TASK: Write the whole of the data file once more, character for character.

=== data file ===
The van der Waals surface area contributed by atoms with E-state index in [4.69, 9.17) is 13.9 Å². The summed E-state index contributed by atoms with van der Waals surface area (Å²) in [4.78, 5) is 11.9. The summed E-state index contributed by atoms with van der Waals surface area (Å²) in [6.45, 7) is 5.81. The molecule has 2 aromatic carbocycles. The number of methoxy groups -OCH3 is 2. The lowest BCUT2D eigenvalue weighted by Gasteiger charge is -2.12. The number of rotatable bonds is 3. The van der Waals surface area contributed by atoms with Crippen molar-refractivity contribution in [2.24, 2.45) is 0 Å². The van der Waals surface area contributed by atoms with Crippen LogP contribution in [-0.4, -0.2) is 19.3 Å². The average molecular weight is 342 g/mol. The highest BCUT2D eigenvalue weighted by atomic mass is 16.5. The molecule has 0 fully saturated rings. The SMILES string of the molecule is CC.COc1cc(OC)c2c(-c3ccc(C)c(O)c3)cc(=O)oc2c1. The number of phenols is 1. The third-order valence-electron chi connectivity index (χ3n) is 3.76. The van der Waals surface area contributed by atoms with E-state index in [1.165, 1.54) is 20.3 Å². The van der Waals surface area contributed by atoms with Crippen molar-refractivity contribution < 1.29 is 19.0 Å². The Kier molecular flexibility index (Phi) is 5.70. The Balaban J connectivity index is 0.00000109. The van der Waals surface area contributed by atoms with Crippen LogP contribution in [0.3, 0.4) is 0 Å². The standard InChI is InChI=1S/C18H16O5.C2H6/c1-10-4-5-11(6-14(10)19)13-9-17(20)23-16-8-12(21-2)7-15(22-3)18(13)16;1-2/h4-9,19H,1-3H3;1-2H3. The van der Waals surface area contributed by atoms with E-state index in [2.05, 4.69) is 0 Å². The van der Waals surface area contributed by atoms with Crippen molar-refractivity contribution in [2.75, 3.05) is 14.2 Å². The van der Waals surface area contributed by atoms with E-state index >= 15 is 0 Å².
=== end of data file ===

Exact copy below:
The van der Waals surface area contributed by atoms with E-state index in [4.69, 9.17) is 13.9 Å². The summed E-state index contributed by atoms with van der Waals surface area (Å²) in [4.78, 5) is 11.9. The summed E-state index contributed by atoms with van der Waals surface area (Å²) in [6.45, 7) is 5.81. The molecule has 2 aromatic carbocycles. The number of methoxy groups -OCH3 is 2. The lowest BCUT2D eigenvalue weighted by Gasteiger charge is -2.12. The number of rotatable bonds is 3. The van der Waals surface area contributed by atoms with Crippen molar-refractivity contribution in [2.24, 2.45) is 0 Å². The van der Waals surface area contributed by atoms with Crippen LogP contribution in [-0.4, -0.2) is 19.3 Å². The average molecular weight is 342 g/mol. The highest BCUT2D eigenvalue weighted by atomic mass is 16.5. The molecule has 0 fully saturated rings. The SMILES string of the molecule is CC.COc1cc(OC)c2c(-c3ccc(C)c(O)c3)cc(=O)oc2c1. The number of phenols is 1. The third-order valence-electron chi connectivity index (χ3n) is 3.76. The van der Waals surface area contributed by atoms with E-state index in [1.165, 1.54) is 20.3 Å². The van der Waals surface area contributed by atoms with Crippen molar-refractivity contribution < 1.29 is 19.0 Å². The Kier molecular flexibility index (Phi) is 5.70. The Balaban J connectivity index is 0.00000109. The van der Waals surface area contributed by atoms with Crippen LogP contribution in [0.3, 0.4) is 0 Å². The standard InChI is InChI=1S/C18H16O5.C2H6/c1-10-4-5-11(6-14(10)19)13-9-17(20)23-16-8-12(21-2)7-15(22-3)18(13)16;1-2/h4-9,19H,1-3H3;1-2H3. The van der Waals surface area contributed by atoms with E-state index in [2.05, 4.69) is 0 Å². The van der Waals surface area contributed by atoms with Crippen molar-refractivity contribution in [2.75, 3.05) is 14.2 Å². The van der Waals surface area contributed by atoms with E-state index >= 15 is 0 Å².